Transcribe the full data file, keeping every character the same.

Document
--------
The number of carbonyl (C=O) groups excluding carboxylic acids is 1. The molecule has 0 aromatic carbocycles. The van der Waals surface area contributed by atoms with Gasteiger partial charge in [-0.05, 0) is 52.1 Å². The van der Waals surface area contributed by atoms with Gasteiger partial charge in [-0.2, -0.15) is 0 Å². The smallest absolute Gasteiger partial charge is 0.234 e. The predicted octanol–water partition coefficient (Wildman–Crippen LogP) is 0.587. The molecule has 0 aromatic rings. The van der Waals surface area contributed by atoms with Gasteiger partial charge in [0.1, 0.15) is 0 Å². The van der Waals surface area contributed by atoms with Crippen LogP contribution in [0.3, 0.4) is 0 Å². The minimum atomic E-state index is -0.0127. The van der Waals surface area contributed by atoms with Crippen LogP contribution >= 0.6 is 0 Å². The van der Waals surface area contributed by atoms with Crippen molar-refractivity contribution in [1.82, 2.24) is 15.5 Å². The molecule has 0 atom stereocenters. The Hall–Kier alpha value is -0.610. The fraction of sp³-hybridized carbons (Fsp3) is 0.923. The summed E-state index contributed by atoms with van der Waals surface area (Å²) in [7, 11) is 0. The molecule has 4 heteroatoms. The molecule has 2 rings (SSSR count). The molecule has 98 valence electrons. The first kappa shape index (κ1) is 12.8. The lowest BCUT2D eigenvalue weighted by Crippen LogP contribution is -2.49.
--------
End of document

The number of carbonyl (C=O) groups excluding carboxylic acids is 1. The molecule has 0 aromatic carbocycles. The van der Waals surface area contributed by atoms with Gasteiger partial charge in [-0.05, 0) is 52.1 Å². The van der Waals surface area contributed by atoms with Gasteiger partial charge in [-0.2, -0.15) is 0 Å². The smallest absolute Gasteiger partial charge is 0.234 e. The predicted octanol–water partition coefficient (Wildman–Crippen LogP) is 0.587. The molecule has 0 aromatic rings. The van der Waals surface area contributed by atoms with Gasteiger partial charge in [0.1, 0.15) is 0 Å². The van der Waals surface area contributed by atoms with Crippen LogP contribution in [0.3, 0.4) is 0 Å². The minimum atomic E-state index is -0.0127. The van der Waals surface area contributed by atoms with Crippen LogP contribution >= 0.6 is 0 Å². The van der Waals surface area contributed by atoms with Crippen molar-refractivity contribution in [1.82, 2.24) is 15.5 Å². The molecule has 0 atom stereocenters. The Hall–Kier alpha value is -0.610. The fraction of sp³-hybridized carbons (Fsp3) is 0.923. The summed E-state index contributed by atoms with van der Waals surface area (Å²) in [7, 11) is 0. The molecule has 4 heteroatoms. The molecule has 2 rings (SSSR count). The molecule has 98 valence electrons. The first kappa shape index (κ1) is 12.8. The lowest BCUT2D eigenvalue weighted by Crippen LogP contribution is -2.49.